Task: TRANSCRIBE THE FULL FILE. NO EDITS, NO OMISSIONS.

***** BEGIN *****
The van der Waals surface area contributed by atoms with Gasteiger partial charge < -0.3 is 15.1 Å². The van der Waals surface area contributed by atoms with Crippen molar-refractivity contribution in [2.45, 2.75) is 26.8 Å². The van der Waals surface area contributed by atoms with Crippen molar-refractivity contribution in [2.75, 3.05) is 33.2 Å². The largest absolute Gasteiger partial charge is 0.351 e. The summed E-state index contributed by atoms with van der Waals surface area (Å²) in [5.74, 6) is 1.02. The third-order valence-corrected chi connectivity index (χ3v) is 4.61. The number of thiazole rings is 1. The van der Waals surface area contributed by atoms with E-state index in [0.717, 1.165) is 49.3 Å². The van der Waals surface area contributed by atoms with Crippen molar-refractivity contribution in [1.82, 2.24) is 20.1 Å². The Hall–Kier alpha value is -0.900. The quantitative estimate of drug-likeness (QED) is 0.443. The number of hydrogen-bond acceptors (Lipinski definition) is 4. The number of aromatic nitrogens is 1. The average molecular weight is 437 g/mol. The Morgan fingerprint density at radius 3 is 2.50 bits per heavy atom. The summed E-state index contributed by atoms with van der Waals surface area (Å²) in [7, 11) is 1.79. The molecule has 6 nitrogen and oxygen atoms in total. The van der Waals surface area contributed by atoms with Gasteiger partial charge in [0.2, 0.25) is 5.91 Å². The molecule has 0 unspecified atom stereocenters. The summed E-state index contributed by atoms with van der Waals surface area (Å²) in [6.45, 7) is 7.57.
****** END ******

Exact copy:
The van der Waals surface area contributed by atoms with Gasteiger partial charge < -0.3 is 15.1 Å². The van der Waals surface area contributed by atoms with Crippen molar-refractivity contribution in [2.45, 2.75) is 26.8 Å². The van der Waals surface area contributed by atoms with Crippen molar-refractivity contribution in [2.75, 3.05) is 33.2 Å². The largest absolute Gasteiger partial charge is 0.351 e. The summed E-state index contributed by atoms with van der Waals surface area (Å²) in [5.74, 6) is 1.02. The third-order valence-corrected chi connectivity index (χ3v) is 4.61. The number of thiazole rings is 1. The van der Waals surface area contributed by atoms with E-state index in [0.717, 1.165) is 49.3 Å². The van der Waals surface area contributed by atoms with Crippen molar-refractivity contribution in [1.82, 2.24) is 20.1 Å². The Hall–Kier alpha value is -0.900. The quantitative estimate of drug-likeness (QED) is 0.443. The number of hydrogen-bond acceptors (Lipinski definition) is 4. The number of aromatic nitrogens is 1. The average molecular weight is 437 g/mol. The Morgan fingerprint density at radius 3 is 2.50 bits per heavy atom. The summed E-state index contributed by atoms with van der Waals surface area (Å²) in [7, 11) is 1.79. The molecule has 6 nitrogen and oxygen atoms in total. The van der Waals surface area contributed by atoms with Gasteiger partial charge in [0.2, 0.25) is 5.91 Å². The molecule has 0 unspecified atom stereocenters. The summed E-state index contributed by atoms with van der Waals surface area (Å²) in [6.45, 7) is 7.57.